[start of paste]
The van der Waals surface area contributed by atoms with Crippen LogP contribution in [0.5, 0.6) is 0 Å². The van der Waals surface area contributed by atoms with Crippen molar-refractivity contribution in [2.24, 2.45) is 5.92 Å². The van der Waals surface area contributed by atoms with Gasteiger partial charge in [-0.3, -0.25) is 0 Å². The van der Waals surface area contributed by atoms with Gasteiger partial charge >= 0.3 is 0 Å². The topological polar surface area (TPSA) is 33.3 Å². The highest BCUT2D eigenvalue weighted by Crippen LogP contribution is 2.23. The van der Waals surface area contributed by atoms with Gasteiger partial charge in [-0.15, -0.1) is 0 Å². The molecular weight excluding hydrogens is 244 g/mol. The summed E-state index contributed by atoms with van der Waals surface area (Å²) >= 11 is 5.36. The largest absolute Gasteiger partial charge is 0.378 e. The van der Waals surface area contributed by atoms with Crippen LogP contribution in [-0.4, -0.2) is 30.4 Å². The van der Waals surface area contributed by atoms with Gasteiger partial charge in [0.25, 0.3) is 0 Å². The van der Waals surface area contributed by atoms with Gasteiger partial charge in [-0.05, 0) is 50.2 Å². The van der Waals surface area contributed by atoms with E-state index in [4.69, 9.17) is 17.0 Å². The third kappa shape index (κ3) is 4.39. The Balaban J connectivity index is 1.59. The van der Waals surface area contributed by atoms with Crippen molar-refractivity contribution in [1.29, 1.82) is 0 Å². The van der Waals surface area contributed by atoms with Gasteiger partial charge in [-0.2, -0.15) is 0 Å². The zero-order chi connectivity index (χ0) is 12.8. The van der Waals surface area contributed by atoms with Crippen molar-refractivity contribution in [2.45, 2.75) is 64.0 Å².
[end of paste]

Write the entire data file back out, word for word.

The van der Waals surface area contributed by atoms with Crippen LogP contribution in [0.5, 0.6) is 0 Å². The van der Waals surface area contributed by atoms with Crippen molar-refractivity contribution in [2.24, 2.45) is 5.92 Å². The van der Waals surface area contributed by atoms with Gasteiger partial charge in [-0.3, -0.25) is 0 Å². The van der Waals surface area contributed by atoms with Gasteiger partial charge >= 0.3 is 0 Å². The topological polar surface area (TPSA) is 33.3 Å². The highest BCUT2D eigenvalue weighted by Crippen LogP contribution is 2.23. The van der Waals surface area contributed by atoms with Gasteiger partial charge in [-0.15, -0.1) is 0 Å². The molecular weight excluding hydrogens is 244 g/mol. The summed E-state index contributed by atoms with van der Waals surface area (Å²) >= 11 is 5.36. The largest absolute Gasteiger partial charge is 0.378 e. The van der Waals surface area contributed by atoms with Crippen LogP contribution in [-0.4, -0.2) is 30.4 Å². The van der Waals surface area contributed by atoms with Gasteiger partial charge in [0.25, 0.3) is 0 Å². The van der Waals surface area contributed by atoms with Gasteiger partial charge in [-0.05, 0) is 50.2 Å². The van der Waals surface area contributed by atoms with E-state index in [4.69, 9.17) is 17.0 Å². The third kappa shape index (κ3) is 4.39. The Balaban J connectivity index is 1.59. The van der Waals surface area contributed by atoms with Crippen molar-refractivity contribution in [1.29, 1.82) is 0 Å². The van der Waals surface area contributed by atoms with Gasteiger partial charge in [-0.2, -0.15) is 0 Å². The zero-order chi connectivity index (χ0) is 12.8. The van der Waals surface area contributed by atoms with Crippen molar-refractivity contribution in [2.45, 2.75) is 64.0 Å².